The holidays and a little contract work have got the best of Salty, and Cinnamon, though hard at work on an EPIC post, was called into work at the last minute, so here we are: Rerunland! But rest assured that we’ve picked a great post to revisit today. Last year around this time, Ginkgo shared these great tips on helping a friend you suspect might be suffering from an eating disorder. What better gift to give a friend than to show how much you care about her and her health? Salty Running originally published this post on December 10, 2012.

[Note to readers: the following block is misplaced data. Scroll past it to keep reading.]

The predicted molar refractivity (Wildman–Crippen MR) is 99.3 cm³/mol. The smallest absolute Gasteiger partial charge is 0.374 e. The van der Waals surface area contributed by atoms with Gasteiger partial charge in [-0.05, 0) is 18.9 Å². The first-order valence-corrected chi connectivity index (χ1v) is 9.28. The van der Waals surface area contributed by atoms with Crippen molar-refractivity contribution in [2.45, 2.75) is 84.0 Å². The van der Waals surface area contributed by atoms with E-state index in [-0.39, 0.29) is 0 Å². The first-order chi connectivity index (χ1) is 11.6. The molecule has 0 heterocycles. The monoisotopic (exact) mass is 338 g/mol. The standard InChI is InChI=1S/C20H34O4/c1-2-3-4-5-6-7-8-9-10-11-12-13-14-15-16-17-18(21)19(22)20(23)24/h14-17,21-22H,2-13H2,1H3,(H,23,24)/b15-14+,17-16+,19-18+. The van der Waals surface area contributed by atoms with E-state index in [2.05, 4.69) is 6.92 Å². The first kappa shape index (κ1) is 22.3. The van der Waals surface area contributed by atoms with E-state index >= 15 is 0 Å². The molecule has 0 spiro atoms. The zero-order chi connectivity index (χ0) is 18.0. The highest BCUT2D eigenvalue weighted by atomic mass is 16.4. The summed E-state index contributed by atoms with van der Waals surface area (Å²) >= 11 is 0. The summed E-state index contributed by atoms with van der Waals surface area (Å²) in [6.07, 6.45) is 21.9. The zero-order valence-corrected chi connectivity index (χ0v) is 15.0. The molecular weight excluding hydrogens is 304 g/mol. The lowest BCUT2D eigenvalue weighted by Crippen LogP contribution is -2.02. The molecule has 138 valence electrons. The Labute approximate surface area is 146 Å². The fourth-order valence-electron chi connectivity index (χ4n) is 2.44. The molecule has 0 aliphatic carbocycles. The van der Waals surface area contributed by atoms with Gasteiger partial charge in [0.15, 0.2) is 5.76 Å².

You’ve noticed your running buddy hasn’t wanted to go out to brunch like you used to. She also has been running even on her usual rest day. She’s dropped some pounds lately, but you thought it was because she’s at the height of marathon training. You finally get her to go out to breakfast with you after a 20 miler and she orders a side of cottage cheese and fruit after you order the large stack of pancakes, eggs AND the bacon. Something just doesn’t seem right. Could she be suffering from an eating disorder? If you’ve ever experienced something like this, you probably felt a little weird for assuming something’s wrong with your friend, but at the same time it felt weird to say nothing. You don’t want to offend by bringing it up, but also certainly don’t want to act as an enabler by doing 20-milers by her side every weekend and not saying anything as she picks at a few grapes on her plate. As the saying goes, you’re definitely between a rock and a hard place. As someone in recovery for an eating disorder, I can give you a few pointers when it comes to friends and ED. I’ve been on both sides: a few years before my own struggle I was that someone caring about a good friend with bulimia who was in extreme denial. It takes a lot of balls to be the one to speak up when you’re worried. Almost anyone who brings up the topic to a friend feels like they might be overstepping, but it could help save your best bud’s life in the most literal sense. Read more >>